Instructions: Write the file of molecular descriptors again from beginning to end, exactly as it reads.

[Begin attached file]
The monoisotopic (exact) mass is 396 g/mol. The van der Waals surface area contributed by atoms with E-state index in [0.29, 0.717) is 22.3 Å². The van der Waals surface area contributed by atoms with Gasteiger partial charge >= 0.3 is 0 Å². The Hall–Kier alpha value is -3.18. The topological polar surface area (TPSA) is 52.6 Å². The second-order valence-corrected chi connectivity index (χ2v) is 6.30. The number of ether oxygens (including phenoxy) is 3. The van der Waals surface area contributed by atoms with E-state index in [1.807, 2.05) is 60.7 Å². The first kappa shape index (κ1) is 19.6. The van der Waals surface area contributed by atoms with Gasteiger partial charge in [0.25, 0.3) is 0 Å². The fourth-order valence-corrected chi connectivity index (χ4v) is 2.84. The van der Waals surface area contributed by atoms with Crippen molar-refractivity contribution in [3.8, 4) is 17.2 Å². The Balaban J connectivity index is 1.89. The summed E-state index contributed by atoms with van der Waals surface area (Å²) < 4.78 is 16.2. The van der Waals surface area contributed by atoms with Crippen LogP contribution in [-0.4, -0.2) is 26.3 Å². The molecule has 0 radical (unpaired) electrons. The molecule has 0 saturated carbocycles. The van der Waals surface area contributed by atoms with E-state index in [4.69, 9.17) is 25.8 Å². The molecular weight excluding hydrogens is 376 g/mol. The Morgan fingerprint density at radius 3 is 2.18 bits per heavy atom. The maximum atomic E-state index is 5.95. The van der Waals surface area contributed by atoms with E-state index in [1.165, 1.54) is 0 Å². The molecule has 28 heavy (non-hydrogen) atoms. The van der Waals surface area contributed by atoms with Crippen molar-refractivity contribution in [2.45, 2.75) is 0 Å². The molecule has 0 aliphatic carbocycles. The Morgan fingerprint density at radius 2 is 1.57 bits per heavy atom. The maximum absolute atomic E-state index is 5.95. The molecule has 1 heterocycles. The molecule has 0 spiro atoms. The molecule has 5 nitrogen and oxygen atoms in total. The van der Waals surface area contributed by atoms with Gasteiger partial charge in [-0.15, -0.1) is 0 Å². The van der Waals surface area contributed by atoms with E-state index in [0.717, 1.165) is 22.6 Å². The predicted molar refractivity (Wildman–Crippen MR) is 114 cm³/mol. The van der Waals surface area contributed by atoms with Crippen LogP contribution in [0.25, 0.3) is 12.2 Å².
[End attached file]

The monoisotopic (exact) mass is 396 g/mol. The van der Waals surface area contributed by atoms with E-state index in [0.29, 0.717) is 22.3 Å². The van der Waals surface area contributed by atoms with Gasteiger partial charge >= 0.3 is 0 Å². The Hall–Kier alpha value is -3.18. The topological polar surface area (TPSA) is 52.6 Å². The second-order valence-corrected chi connectivity index (χ2v) is 6.30. The number of ether oxygens (including phenoxy) is 3. The van der Waals surface area contributed by atoms with E-state index in [1.807, 2.05) is 60.7 Å². The first kappa shape index (κ1) is 19.6. The van der Waals surface area contributed by atoms with Gasteiger partial charge in [0.25, 0.3) is 0 Å². The fourth-order valence-corrected chi connectivity index (χ4v) is 2.84. The van der Waals surface area contributed by atoms with Crippen molar-refractivity contribution in [3.8, 4) is 17.2 Å². The Balaban J connectivity index is 1.89. The summed E-state index contributed by atoms with van der Waals surface area (Å²) < 4.78 is 16.2. The van der Waals surface area contributed by atoms with Crippen LogP contribution in [-0.4, -0.2) is 26.3 Å². The molecule has 0 radical (unpaired) electrons. The molecule has 0 saturated carbocycles. The van der Waals surface area contributed by atoms with E-state index in [4.69, 9.17) is 25.8 Å². The molecular weight excluding hydrogens is 376 g/mol. The Morgan fingerprint density at radius 3 is 2.18 bits per heavy atom. The maximum atomic E-state index is 5.95. The van der Waals surface area contributed by atoms with E-state index in [1.165, 1.54) is 0 Å². The molecule has 28 heavy (non-hydrogen) atoms. The van der Waals surface area contributed by atoms with Crippen molar-refractivity contribution in [2.45, 2.75) is 0 Å². The molecule has 0 aliphatic carbocycles. The Morgan fingerprint density at radius 2 is 1.57 bits per heavy atom. The maximum absolute atomic E-state index is 5.95. The molecule has 1 heterocycles. The molecule has 0 spiro atoms. The molecule has 5 nitrogen and oxygen atoms in total. The van der Waals surface area contributed by atoms with Gasteiger partial charge in [-0.15, -0.1) is 0 Å². The van der Waals surface area contributed by atoms with E-state index in [0.717, 1.165) is 22.6 Å². The predicted molar refractivity (Wildman–Crippen MR) is 114 cm³/mol. The van der Waals surface area contributed by atoms with Crippen LogP contribution in [0.25, 0.3) is 12.2 Å².